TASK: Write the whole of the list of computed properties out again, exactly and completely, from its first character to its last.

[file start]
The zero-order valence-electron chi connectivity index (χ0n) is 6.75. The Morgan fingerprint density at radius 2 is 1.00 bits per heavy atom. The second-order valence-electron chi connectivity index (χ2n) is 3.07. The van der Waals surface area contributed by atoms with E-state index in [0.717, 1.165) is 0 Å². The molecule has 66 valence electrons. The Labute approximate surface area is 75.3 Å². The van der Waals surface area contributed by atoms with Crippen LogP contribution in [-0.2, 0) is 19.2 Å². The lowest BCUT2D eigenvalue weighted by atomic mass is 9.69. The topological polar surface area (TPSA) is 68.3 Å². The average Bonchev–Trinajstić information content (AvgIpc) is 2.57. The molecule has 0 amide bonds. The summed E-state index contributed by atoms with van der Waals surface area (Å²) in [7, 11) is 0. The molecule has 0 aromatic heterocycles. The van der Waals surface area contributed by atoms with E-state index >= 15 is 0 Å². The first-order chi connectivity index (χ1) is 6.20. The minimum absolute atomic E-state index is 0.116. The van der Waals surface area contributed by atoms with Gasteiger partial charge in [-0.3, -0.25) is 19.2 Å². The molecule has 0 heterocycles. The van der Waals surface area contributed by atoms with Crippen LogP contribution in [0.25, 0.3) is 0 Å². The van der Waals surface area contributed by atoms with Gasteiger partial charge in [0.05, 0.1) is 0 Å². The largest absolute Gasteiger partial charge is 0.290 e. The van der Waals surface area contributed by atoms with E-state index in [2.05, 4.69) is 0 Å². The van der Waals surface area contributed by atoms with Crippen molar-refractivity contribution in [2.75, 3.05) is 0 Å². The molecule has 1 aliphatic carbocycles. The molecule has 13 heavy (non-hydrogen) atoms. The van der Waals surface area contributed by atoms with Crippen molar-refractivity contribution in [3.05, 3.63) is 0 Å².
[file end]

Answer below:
The zero-order valence-electron chi connectivity index (χ0n) is 6.75. The Morgan fingerprint density at radius 2 is 1.00 bits per heavy atom. The second-order valence-electron chi connectivity index (χ2n) is 3.07. The van der Waals surface area contributed by atoms with E-state index in [0.717, 1.165) is 0 Å². The molecule has 66 valence electrons. The Labute approximate surface area is 75.3 Å². The van der Waals surface area contributed by atoms with Crippen LogP contribution in [-0.2, 0) is 19.2 Å². The lowest BCUT2D eigenvalue weighted by atomic mass is 9.69. The topological polar surface area (TPSA) is 68.3 Å². The average Bonchev–Trinajstić information content (AvgIpc) is 2.57. The molecule has 0 amide bonds. The summed E-state index contributed by atoms with van der Waals surface area (Å²) in [7, 11) is 0. The molecule has 0 aromatic heterocycles. The van der Waals surface area contributed by atoms with E-state index >= 15 is 0 Å². The first-order chi connectivity index (χ1) is 6.20. The minimum absolute atomic E-state index is 0.116. The van der Waals surface area contributed by atoms with Gasteiger partial charge in [-0.3, -0.25) is 19.2 Å². The molecule has 0 heterocycles. The van der Waals surface area contributed by atoms with Crippen LogP contribution in [0.25, 0.3) is 0 Å². The van der Waals surface area contributed by atoms with Gasteiger partial charge in [0.05, 0.1) is 0 Å². The largest absolute Gasteiger partial charge is 0.290 e. The van der Waals surface area contributed by atoms with E-state index in [2.05, 4.69) is 0 Å². The van der Waals surface area contributed by atoms with Crippen molar-refractivity contribution in [2.75, 3.05) is 0 Å². The molecule has 1 aliphatic carbocycles. The molecule has 13 heavy (non-hydrogen) atoms. The van der Waals surface area contributed by atoms with Crippen molar-refractivity contribution in [3.05, 3.63) is 0 Å².